Along with big bad monsters, “stables” have always been a key to telling stories in pro wrestling. At a basic level, there’s strength in numbers in any fight. Forming a stable in wrestling is as easy as grouping together any number of members (more than a tag team, less than end-stage NWO, please and thank you) with a common purpose and mindset. From The Four Horsemen and The Heenan Family all the way through to Bullet Club and the recent debut of The Pinnacle in AEW. It’s usually embodied by everyone ganging up and beating the holy hell out of some poor, lone babyface who was dumb enough to try fighting fair. This naturally sets up the amazing story moment when that good guy finally overcomes ALL the baddies to triumph (think Sting fighting off the NWO repeatedly on his way to the Big Gold Belt), or else comes together with other good guys to serve up justice (like when Daniel Bryan shockingly joined Team Cena to help topple the Nexus at Survivor Series).
Perhaps the biggest opportunity for stables to tell in-depth stories, however, is when they die. Whether demolished from the outside or (more often) imploding from the competing self-interests of the members, the end of a stable can set up long-form personal feuds between people we’d come to see as blood brothers. Take the current dissolution of The Undisputed Era in NXT (dare I say, my favorite WWE faction? It’s certainly the one I’ve enjoyed most in recent years). The selfishness of wannabe lead dog Adam Cole couldn’t allow for someone else like Kyle O’Reilly to seize the NXT Title spotlight. Cole NEEDS to be the man, can’t stand not to be, so he instead burned everything down around him rather than see one of his own compatriots take the throne. Now we’re seeing a Cole/O’Reilly feud heat up fast, but where will Roderick Strong land? What about when Bobby Fish comes back? The possibilities are endless and endlessly compelling, setting up Takeover main events for months to come. That kind of shock, entropy, and evolution (pun intended) is the main point of this discussion. Here are, in no particular order:
Four Hugely Influential Stable Breakups
1 – The Nation Of Domination (WWE)
Rocky Maivia’s rough start in WWE is well documented, if now irrelevant given that he became arguably the biggest mainstream star to ever to emerge from the sport. We remember the Survivor Series start, the IC title win, the souring on his white meat babyface character, and the “Die Rocky Die” chants. We also remember The Great One main eventing and hosting WrestleManias. His time in between, spent as one part of a faction, is often forgotten.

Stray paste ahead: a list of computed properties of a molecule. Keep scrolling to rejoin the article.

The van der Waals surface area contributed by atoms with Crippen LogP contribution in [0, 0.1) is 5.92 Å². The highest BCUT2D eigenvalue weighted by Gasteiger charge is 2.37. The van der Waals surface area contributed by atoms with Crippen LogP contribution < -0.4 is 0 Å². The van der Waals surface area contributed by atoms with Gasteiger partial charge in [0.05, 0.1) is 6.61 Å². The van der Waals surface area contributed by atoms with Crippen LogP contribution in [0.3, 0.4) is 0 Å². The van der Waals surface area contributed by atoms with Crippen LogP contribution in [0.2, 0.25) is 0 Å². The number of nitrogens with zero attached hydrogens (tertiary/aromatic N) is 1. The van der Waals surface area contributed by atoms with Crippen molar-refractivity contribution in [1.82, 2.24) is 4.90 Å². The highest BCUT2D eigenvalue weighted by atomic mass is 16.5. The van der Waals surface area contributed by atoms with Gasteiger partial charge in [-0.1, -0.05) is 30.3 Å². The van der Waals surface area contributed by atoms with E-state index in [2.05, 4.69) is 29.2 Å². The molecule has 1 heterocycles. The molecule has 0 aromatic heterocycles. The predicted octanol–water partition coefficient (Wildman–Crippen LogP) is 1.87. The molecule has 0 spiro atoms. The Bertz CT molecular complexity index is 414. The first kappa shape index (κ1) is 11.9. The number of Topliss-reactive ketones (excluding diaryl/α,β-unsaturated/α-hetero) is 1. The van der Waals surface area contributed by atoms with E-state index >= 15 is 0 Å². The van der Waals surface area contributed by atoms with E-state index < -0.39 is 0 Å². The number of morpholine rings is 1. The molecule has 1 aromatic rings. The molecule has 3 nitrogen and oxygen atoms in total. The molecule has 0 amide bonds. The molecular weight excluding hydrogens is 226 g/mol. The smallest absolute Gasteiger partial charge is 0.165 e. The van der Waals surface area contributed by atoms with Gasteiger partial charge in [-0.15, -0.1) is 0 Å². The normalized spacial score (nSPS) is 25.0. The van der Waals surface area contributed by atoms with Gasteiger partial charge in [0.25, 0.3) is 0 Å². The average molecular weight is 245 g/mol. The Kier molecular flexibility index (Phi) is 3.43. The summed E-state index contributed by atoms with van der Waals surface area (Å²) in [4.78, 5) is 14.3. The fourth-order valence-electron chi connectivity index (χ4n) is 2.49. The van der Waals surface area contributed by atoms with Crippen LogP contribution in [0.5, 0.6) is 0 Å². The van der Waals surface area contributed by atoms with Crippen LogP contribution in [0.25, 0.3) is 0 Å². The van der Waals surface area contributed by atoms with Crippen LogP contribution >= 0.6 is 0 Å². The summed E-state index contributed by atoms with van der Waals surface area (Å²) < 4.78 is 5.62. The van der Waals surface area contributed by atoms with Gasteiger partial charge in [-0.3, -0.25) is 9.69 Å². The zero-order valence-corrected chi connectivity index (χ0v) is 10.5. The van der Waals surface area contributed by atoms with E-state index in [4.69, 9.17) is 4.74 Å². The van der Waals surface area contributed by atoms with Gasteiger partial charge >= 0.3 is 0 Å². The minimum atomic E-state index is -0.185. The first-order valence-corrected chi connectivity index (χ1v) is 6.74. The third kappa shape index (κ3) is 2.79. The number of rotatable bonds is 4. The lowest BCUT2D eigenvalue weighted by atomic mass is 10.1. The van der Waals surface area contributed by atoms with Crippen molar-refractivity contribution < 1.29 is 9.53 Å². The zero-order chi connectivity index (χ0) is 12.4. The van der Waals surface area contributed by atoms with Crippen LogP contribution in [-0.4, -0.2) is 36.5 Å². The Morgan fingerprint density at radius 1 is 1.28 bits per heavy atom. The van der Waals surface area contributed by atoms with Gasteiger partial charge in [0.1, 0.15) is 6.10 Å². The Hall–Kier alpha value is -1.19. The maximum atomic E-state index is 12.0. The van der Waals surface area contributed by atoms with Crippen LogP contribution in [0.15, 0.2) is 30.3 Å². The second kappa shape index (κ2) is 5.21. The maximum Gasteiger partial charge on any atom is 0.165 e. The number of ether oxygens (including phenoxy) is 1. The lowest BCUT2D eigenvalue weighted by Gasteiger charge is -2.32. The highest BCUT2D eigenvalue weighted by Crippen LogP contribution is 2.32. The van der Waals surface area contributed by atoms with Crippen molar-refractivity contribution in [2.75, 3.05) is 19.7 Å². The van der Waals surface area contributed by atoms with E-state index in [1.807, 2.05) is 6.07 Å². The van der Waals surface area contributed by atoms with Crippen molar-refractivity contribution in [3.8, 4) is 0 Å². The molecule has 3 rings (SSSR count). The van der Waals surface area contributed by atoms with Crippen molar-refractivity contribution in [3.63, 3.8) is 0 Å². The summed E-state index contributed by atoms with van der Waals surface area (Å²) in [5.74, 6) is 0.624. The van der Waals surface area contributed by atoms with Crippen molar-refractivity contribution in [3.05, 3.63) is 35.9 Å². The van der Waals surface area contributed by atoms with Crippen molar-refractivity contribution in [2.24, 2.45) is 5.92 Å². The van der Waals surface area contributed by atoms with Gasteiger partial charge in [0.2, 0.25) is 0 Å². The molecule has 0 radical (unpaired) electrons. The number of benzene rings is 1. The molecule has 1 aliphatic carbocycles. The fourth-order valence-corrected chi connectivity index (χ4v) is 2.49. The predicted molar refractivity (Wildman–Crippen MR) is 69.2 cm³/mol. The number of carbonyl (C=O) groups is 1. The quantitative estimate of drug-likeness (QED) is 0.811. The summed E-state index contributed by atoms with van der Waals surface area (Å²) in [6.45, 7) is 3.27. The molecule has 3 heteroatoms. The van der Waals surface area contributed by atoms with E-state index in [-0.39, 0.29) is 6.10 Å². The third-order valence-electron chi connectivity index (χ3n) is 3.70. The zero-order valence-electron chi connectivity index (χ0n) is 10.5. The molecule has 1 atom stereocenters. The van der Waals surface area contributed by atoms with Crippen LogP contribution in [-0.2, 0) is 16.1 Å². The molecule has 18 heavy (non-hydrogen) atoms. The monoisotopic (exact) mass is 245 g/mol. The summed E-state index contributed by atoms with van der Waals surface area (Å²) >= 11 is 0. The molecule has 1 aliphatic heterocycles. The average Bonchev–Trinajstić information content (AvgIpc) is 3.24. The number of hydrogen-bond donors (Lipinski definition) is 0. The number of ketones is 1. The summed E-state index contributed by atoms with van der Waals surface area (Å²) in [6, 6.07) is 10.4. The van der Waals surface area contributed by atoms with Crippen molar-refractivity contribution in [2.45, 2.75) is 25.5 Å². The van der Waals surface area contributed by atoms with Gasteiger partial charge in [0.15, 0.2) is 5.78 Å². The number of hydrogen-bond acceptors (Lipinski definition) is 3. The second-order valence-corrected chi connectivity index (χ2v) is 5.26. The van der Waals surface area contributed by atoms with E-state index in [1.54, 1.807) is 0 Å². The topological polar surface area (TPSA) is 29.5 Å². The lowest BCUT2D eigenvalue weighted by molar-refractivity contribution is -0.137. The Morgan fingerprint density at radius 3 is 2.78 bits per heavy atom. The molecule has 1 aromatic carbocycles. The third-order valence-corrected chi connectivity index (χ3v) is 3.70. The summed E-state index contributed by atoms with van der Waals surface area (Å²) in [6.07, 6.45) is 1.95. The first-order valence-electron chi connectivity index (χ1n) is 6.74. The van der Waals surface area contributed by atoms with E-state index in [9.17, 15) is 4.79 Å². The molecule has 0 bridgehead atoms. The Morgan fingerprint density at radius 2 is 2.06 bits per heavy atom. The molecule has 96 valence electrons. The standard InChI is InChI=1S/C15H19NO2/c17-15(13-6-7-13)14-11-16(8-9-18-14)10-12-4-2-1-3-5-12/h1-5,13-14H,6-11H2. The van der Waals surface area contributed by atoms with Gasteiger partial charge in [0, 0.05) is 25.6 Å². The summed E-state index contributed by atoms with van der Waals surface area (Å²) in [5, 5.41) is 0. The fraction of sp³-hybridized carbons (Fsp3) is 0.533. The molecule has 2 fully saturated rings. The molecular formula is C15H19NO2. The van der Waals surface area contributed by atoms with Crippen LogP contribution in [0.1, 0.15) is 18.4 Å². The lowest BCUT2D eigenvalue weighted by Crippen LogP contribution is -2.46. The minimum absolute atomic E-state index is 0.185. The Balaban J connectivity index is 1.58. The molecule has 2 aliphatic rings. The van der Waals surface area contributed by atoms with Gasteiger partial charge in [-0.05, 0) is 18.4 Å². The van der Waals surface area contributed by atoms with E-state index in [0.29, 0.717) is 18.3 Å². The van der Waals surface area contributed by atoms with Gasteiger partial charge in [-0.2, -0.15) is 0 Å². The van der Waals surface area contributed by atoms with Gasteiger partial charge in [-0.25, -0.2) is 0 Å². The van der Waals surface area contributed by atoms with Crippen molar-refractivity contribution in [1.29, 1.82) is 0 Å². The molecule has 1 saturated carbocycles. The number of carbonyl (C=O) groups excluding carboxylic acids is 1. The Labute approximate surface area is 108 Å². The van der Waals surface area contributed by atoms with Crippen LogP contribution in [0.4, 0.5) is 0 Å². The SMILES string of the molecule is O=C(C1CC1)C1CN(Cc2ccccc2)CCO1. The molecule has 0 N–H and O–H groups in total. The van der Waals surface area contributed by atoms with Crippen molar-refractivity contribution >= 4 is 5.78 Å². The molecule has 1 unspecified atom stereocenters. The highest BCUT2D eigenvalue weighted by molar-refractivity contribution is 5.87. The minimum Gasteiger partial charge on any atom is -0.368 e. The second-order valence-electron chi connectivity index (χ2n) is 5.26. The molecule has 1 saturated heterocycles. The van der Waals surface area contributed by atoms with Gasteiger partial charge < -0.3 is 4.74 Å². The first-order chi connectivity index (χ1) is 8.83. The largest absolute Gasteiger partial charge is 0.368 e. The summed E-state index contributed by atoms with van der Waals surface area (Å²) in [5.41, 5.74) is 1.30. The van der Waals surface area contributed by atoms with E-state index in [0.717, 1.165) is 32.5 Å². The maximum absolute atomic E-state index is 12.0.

To save their fallen superstar of the future, the WWF had Rocky Maivia turn heel and join Farooq’s Nation of Domination, a vaguely political faction presenting Black Power salutes and 4-on-1 beatdowns. It was during this time that we first heard Maivia branded as “The Rock,” and witnessed him start to unload loquacious tirades. As The Rock developed his trademark style and sayings, they started to get over, and the Nation at first kicked out Farooq and became more about swagger than politics. The fans enjoyed that, but it was a tenuous position – this was pre-social media, when there was far less of an idea of “smart” fans enjoying the heels for what they were. In the moment, we wanted to like The Rock but it still felt wrong, and that doesn’t move the needle enough in ratings nor in T-shirt sales.
So on the October 12, 1998 RAW, Mark Henry and D’Lo Brown became jealous when The Rock was inserted into the main event alongside the company’s biggest stars (“Stone Cold” Steve Austin and The Undertaker). They jumped him from behind during the match and attacked him on the floor repeatedly before striding off. The strands of this prescise moment, HOW the Nation ended and the Rock’s face turn began, are inseperable and hugely important. Brown left that night all set to play the head-waggling, shortcut-taking, arrogant prick we loved to hate. Mark Henry got set up as a scary badass (he’d just caved in The Rock!) now free to eventually leave tag team wrestling behind to be himself, become a champion, and found the Hall of Pain.